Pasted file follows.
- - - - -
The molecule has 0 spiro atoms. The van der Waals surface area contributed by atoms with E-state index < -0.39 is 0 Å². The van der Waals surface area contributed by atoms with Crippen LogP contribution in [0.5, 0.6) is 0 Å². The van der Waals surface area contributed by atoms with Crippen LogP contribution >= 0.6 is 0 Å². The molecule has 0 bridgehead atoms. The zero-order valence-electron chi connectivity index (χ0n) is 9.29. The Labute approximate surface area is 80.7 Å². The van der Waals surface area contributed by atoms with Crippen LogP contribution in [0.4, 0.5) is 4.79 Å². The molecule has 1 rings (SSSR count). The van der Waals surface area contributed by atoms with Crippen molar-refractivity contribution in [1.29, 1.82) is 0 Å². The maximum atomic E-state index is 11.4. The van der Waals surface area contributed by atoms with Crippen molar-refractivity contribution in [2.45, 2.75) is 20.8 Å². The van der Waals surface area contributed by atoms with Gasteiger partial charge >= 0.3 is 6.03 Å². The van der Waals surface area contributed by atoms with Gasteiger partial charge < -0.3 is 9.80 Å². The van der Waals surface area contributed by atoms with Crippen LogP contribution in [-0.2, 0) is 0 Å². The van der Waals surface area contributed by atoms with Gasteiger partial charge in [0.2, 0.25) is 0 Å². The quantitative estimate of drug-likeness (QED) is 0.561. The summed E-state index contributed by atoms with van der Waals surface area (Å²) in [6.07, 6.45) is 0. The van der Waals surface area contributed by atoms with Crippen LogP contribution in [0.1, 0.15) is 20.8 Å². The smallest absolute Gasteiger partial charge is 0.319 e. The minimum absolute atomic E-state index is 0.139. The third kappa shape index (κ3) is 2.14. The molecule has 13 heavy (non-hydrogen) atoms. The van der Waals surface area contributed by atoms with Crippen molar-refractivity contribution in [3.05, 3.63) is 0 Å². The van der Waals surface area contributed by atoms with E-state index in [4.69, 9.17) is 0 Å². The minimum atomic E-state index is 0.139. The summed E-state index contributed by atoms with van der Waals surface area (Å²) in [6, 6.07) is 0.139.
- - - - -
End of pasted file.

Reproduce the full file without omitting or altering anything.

The molecule has 0 spiro atoms. The van der Waals surface area contributed by atoms with E-state index < -0.39 is 0 Å². The van der Waals surface area contributed by atoms with Crippen LogP contribution in [0.5, 0.6) is 0 Å². The van der Waals surface area contributed by atoms with Crippen LogP contribution >= 0.6 is 0 Å². The molecule has 0 bridgehead atoms. The zero-order valence-electron chi connectivity index (χ0n) is 9.29. The Labute approximate surface area is 80.7 Å². The van der Waals surface area contributed by atoms with Crippen LogP contribution in [0.4, 0.5) is 4.79 Å². The molecule has 1 rings (SSSR count). The van der Waals surface area contributed by atoms with Crippen molar-refractivity contribution in [1.29, 1.82) is 0 Å². The maximum atomic E-state index is 11.4. The van der Waals surface area contributed by atoms with Crippen molar-refractivity contribution in [2.45, 2.75) is 20.8 Å². The van der Waals surface area contributed by atoms with Gasteiger partial charge >= 0.3 is 6.03 Å². The van der Waals surface area contributed by atoms with Gasteiger partial charge < -0.3 is 9.80 Å². The van der Waals surface area contributed by atoms with Crippen LogP contribution in [-0.2, 0) is 0 Å². The van der Waals surface area contributed by atoms with Gasteiger partial charge in [0.2, 0.25) is 0 Å². The quantitative estimate of drug-likeness (QED) is 0.561. The summed E-state index contributed by atoms with van der Waals surface area (Å²) in [6.07, 6.45) is 0. The van der Waals surface area contributed by atoms with Crippen LogP contribution in [0.1, 0.15) is 20.8 Å². The smallest absolute Gasteiger partial charge is 0.319 e. The minimum absolute atomic E-state index is 0.139. The third kappa shape index (κ3) is 2.14. The molecule has 13 heavy (non-hydrogen) atoms. The van der Waals surface area contributed by atoms with Crippen molar-refractivity contribution in [3.05, 3.63) is 0 Å². The van der Waals surface area contributed by atoms with E-state index in [4.69, 9.17) is 0 Å². The minimum atomic E-state index is 0.139. The summed E-state index contributed by atoms with van der Waals surface area (Å²) in [6, 6.07) is 0.139.